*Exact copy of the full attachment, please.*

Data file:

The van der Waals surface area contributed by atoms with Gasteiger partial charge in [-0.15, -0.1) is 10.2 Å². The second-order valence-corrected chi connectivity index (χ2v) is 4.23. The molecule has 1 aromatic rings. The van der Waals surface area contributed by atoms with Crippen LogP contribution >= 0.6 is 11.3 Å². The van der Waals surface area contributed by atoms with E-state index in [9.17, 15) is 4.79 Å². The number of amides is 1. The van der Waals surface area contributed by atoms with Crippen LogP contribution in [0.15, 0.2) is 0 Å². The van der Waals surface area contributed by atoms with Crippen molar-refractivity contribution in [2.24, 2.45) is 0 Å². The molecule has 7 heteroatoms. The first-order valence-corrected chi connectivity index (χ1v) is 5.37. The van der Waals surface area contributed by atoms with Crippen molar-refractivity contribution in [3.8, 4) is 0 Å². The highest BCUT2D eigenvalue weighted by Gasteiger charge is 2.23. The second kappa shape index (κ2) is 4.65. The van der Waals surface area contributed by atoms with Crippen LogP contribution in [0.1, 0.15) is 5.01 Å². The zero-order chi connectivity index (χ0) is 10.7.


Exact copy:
The van der Waals surface area contributed by atoms with Gasteiger partial charge in [-0.15, -0.1) is 10.2 Å². The second-order valence-corrected chi connectivity index (χ2v) is 4.23. The molecule has 1 aromatic rings. The van der Waals surface area contributed by atoms with Crippen LogP contribution >= 0.6 is 11.3 Å². The van der Waals surface area contributed by atoms with E-state index in [9.17, 15) is 4.79 Å². The number of amides is 1. The van der Waals surface area contributed by atoms with Crippen LogP contribution in [0.15, 0.2) is 0 Å². The van der Waals surface area contributed by atoms with Crippen molar-refractivity contribution in [2.24, 2.45) is 0 Å². The molecule has 7 heteroatoms. The first-order valence-corrected chi connectivity index (χ1v) is 5.37. The van der Waals surface area contributed by atoms with Crippen molar-refractivity contribution in [3.8, 4) is 0 Å². The highest BCUT2D eigenvalue weighted by Gasteiger charge is 2.23. The second kappa shape index (κ2) is 4.65. The van der Waals surface area contributed by atoms with Crippen LogP contribution in [0.1, 0.15) is 5.01 Å². The zero-order chi connectivity index (χ0) is 10.7.